Is it Sadness or Depression?

February 5, 2015

is it sadness or depression OPISadness vs. Depression

It is not uncommon in our society for the terms sadness and depression to be used interchangeably. However, not only is this inaccurate, but it also diminishes and belittles the severity of depression. In working here OPI’s residential treatment program, I have seen and treated many young adults suffering from depression, and the symptoms go far beyond feelings of sadness.

Let’s start by making a few distinctions between the two.


Sadness is often experienced as emotional pain that is a normal and appropriate response to an incident, event, or circumstance. It is typically more short-term, and the cause is known.

The best treatment for sadness is typically time to heal, distraction from what is causing sadness, and support from friends and loved ones. While sadness is an emotion that every human being is bound to feel at one time or another, depression is not.


Depression, on the other hand, can be a very serious and often debilitating illness that often requires extensive residential treatment to help a young adult learn to manage his/her depression and still live a productive and meaningful life.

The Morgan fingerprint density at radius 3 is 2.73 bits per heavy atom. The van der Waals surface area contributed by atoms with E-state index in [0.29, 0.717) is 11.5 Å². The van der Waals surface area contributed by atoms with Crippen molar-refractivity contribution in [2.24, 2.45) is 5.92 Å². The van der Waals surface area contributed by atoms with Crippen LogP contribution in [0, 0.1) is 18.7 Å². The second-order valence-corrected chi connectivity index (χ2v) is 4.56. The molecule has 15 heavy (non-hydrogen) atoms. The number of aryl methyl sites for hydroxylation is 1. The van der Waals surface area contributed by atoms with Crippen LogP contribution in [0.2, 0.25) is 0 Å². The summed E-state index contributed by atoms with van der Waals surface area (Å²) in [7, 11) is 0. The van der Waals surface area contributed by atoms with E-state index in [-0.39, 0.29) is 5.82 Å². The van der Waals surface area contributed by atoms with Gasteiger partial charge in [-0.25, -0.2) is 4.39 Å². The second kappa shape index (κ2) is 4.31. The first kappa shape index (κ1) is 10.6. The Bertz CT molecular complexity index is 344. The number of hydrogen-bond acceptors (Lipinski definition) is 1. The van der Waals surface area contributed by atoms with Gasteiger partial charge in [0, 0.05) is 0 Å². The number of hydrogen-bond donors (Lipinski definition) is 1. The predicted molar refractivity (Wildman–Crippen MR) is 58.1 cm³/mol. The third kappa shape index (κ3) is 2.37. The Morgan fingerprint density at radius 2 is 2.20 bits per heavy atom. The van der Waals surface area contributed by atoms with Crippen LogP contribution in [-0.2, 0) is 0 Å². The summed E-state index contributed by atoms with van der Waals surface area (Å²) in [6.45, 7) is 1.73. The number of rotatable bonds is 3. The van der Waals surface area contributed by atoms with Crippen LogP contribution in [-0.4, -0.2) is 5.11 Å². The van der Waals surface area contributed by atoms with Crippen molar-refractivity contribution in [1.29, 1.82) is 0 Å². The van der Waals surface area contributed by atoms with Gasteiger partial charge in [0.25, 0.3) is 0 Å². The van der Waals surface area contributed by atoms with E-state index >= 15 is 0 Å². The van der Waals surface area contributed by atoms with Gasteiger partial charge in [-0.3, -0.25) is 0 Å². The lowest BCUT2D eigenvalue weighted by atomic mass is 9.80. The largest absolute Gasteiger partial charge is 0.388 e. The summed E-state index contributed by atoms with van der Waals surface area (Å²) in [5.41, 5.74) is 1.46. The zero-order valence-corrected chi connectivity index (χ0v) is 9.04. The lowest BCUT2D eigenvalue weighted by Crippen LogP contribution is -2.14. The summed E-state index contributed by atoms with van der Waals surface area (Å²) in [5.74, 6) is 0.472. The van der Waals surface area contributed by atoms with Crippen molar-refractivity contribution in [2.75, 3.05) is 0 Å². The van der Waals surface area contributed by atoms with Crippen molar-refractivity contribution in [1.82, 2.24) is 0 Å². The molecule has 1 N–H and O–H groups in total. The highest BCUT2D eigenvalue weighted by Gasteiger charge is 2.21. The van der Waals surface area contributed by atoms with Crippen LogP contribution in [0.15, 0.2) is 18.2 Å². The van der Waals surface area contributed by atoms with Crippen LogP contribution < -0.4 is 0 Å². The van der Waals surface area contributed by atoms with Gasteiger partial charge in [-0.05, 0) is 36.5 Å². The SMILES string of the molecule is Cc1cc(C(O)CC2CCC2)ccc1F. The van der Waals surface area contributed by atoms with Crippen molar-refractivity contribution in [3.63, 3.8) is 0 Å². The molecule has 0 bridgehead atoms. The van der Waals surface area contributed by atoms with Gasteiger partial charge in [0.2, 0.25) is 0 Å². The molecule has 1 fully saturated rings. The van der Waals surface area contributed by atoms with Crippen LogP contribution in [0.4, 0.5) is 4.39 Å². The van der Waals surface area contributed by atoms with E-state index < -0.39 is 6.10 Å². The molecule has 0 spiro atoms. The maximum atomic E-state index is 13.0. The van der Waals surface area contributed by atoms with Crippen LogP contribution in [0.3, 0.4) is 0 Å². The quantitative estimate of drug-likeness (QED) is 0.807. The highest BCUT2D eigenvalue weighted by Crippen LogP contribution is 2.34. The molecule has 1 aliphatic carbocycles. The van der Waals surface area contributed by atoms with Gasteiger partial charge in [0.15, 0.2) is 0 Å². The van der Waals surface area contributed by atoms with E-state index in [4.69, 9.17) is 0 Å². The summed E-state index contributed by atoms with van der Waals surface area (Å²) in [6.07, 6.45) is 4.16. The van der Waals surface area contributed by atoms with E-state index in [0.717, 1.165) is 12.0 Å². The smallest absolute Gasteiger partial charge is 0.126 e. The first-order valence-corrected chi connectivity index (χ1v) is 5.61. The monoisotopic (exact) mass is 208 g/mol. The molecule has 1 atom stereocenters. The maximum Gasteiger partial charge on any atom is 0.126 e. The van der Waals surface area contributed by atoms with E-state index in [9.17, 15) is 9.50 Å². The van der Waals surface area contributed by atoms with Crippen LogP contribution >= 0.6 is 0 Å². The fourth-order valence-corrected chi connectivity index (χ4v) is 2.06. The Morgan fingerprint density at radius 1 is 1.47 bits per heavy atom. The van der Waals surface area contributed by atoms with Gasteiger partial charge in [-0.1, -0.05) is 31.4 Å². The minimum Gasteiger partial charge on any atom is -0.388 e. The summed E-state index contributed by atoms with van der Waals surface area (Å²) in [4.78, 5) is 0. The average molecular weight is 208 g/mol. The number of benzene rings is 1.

The direct cause is often unknown, though it could be biological, chemical, situational, or a combination. Just because someone is depressed doesn’t mean that he/she is feeling sadness. The more common symptoms of depression are lack of energy, lack of interest, disruption of sleep, feelings of guilt, difficulty concentrating, change in appetite, psychomotor agitation or retardation, and at times suicidal ideations. While depression can be short-term, usually around two weeks, it can also be a life-long illness with reoccurring episodes.

While the treatment for depression can vary, at OPI’s residential treatment program, we take a holistic approach when treating young adults. Our participants are involved in individual therapy twice a week to explore underlying issues, relationships, and events that contribute to their depression, and they learn and practice healthy coping skills to manage it.

At the same time, participants meet with a psychiatrist on a bi-weekly basis for medication management to approach the depression from a psychopharmacological perspective. In addition, we offer various services to help our depressed participants become mobilized again through extracurricular activities, education, career and volunteer support, and life coaching.

The goal is to help them increase their energy level, interest level, confidence, and sense of hope. We also have a variety of group therapies in which a person suffering from depression can gain empathy, support, and a sense of normalization from his/her peers.

While there can be varying degrees of both sadness and depression, they are two very different things and need to be treated as such.

For more information on OPI’s residential and intensive outpatient (IOP Day Treatment) programs for young adults with depression, call us at now (888) 814-5985 or click HERE to submit an online form. We want to help and will be in touch promptly.